Different pathways for iNOS-mediated toxicity in vitro dependent on neuronal maturation and NMDA receptor expression
Article first published online: 3 JUL 2002
Journal of Neurochemistry
Volume 82, Issue 2, pages 269–282, July 2002
How to Cite
Golde, S., Chandran, S., Brown, G. C. and Compston, A. (2002), Different pathways for iNOS-mediated toxicity in vitro dependent on neuronal maturation and NMDA receptor expression. Journal of Neurochemistry, 82: 269–282. doi: 10.1046/j.1471-4159.2002.00973.x
- Issue published online: 3 JUL 2002
- Article first published online: 3 JUL 2002
- Received August 14, 2001; revised manuscript received March 28, 2002; accepted April 3, 2002.
- nitric oxide;
- NMDA receptor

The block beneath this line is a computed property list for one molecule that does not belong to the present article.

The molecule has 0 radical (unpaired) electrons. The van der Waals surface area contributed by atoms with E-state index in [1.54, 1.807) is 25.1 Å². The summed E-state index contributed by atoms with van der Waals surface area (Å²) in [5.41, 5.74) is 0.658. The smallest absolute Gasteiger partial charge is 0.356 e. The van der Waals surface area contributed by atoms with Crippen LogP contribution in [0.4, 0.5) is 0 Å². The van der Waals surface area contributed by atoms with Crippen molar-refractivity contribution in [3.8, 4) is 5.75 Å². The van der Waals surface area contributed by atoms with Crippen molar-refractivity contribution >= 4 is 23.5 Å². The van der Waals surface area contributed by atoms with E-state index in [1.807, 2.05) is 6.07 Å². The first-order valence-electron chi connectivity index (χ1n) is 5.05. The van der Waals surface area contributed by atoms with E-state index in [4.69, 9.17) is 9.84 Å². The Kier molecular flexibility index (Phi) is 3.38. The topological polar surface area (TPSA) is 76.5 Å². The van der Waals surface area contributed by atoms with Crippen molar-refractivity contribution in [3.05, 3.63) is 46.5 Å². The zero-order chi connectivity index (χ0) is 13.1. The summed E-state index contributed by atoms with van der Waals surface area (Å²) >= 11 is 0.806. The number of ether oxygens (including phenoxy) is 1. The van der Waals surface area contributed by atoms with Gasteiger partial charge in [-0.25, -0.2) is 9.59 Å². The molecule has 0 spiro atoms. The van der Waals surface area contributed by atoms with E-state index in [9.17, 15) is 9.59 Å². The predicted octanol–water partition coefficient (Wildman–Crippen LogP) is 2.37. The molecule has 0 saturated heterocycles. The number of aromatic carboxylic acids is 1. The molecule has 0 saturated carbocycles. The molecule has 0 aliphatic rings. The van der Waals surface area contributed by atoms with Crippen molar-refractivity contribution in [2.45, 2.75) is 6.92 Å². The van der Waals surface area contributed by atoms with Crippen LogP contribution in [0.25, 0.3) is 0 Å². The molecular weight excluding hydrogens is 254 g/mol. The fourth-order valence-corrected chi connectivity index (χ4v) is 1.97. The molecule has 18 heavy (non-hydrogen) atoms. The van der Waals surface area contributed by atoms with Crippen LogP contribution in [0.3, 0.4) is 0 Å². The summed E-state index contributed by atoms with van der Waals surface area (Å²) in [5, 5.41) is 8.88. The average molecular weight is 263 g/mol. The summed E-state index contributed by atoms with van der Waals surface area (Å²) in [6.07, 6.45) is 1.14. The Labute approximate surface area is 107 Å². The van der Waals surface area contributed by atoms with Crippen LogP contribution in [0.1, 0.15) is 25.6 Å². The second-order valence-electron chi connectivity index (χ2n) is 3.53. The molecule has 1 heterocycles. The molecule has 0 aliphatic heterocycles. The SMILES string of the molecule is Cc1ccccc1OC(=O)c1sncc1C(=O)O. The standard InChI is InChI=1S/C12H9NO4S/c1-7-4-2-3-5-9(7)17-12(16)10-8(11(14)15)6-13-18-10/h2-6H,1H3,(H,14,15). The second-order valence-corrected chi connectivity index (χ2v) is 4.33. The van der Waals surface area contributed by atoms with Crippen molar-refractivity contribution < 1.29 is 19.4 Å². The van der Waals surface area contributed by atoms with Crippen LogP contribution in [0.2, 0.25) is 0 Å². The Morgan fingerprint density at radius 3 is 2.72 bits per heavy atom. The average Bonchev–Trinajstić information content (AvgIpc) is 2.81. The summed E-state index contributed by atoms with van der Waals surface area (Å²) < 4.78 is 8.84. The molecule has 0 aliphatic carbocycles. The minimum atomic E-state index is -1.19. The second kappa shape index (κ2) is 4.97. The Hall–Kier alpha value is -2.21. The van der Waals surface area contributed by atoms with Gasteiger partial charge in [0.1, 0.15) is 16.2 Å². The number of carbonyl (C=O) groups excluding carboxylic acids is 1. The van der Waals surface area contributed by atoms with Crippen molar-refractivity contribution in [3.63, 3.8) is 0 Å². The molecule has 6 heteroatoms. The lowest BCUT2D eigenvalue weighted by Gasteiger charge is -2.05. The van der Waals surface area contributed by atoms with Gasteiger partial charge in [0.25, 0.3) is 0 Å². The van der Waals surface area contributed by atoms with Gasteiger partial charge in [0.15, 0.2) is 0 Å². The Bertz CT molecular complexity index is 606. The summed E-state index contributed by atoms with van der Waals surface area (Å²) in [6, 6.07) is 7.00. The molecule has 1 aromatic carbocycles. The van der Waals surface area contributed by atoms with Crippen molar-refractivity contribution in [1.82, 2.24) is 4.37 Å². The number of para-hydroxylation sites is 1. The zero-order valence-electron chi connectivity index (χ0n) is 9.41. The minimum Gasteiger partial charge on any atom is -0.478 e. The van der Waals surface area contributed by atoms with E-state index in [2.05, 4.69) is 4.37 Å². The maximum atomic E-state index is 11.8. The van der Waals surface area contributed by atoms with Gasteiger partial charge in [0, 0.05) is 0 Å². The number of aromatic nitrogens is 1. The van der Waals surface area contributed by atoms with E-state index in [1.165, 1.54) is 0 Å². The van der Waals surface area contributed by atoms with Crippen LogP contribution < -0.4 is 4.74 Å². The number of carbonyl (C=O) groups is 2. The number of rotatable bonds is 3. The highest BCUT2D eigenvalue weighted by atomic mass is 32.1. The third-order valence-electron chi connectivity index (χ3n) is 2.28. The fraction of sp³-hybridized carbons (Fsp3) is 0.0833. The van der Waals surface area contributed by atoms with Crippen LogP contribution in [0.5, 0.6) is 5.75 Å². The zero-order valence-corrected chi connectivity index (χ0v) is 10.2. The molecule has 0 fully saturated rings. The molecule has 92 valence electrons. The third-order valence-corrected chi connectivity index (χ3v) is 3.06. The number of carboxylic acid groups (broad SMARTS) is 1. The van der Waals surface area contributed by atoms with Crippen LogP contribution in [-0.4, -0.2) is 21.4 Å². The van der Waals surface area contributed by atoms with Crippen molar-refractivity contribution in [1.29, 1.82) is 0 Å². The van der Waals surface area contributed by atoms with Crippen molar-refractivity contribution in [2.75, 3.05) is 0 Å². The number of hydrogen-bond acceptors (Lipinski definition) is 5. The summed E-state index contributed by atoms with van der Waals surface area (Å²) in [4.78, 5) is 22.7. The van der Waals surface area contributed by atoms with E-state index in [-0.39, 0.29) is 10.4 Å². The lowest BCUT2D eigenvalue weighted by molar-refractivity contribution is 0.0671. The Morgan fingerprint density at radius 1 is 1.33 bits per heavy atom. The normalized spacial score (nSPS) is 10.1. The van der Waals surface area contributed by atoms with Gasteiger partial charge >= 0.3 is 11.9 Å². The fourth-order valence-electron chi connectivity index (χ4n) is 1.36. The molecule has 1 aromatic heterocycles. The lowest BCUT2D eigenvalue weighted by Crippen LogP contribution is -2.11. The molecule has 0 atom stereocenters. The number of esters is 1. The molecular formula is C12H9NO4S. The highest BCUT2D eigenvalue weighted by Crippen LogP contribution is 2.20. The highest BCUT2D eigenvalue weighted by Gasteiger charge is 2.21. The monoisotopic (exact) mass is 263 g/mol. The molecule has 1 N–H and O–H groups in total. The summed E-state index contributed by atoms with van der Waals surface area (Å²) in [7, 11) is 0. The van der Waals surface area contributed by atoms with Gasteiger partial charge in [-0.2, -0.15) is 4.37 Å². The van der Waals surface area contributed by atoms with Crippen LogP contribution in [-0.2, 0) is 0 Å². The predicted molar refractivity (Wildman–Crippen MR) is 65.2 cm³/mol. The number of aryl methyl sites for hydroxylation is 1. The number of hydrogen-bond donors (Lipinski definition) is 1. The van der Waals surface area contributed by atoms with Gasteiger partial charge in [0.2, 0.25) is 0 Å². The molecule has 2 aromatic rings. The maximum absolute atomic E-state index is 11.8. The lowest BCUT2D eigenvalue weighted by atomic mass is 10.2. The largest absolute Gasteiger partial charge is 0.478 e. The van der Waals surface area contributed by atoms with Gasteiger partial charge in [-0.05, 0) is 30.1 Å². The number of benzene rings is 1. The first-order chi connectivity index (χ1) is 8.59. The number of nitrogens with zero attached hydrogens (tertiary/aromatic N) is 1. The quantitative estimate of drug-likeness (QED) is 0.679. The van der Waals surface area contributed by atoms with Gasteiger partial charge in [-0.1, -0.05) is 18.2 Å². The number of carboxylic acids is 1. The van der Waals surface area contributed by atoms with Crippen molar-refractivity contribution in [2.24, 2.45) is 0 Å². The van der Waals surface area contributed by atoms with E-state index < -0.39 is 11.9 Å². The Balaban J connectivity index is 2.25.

Co-localization of activated microglia and damaged neurones seen in brain injury suggests microglia-induced neurodegeneration. Activated microglia release two potential neurotoxins, excitatory amino acids and nitric oxide (NO), but their contribution to mechanisms of injury is poorly understood. Using co-cultures of rat microglia and embryonic cortical neurones, we show that inducible NO synthase (iNOS)-derived NO aloneis responsible for neuronal death from interferon γ(IFNγ) +lipopolysaccharide (LPS)-activated microglia. Neurones remain sensitive to NO irrespective of maturation state but, whereas blocking NMDA receptor activation with MK801 has no effect on NO-mediated toxicity to immature neurones, MK801 rescues 60–70% of neurones matured in culture for 12 days. Neuronal expression of NMDA receptors increases with maturation in culture, accounting for increased susceptibility to excitotoxins seen in more mature cultures. We show that MK801 delays the death of more mature neurones caused by the NO-donor DETA/NO indicating that NO elicits an excitotoxic mechanism, most likely through neuronal glutamate release. Thus, similar concentrations of nitric oxide cause neuronal death by two distinct mechanisms: NO acts directly upon immature neurones but indirectly, via NMDA receptors, on more mature neurones. Our results therefore extend existing evidence for NO-mediated toxicity and show a complex interaction between inflammatory and excitotoxic mechanisms of injury in mature neurones.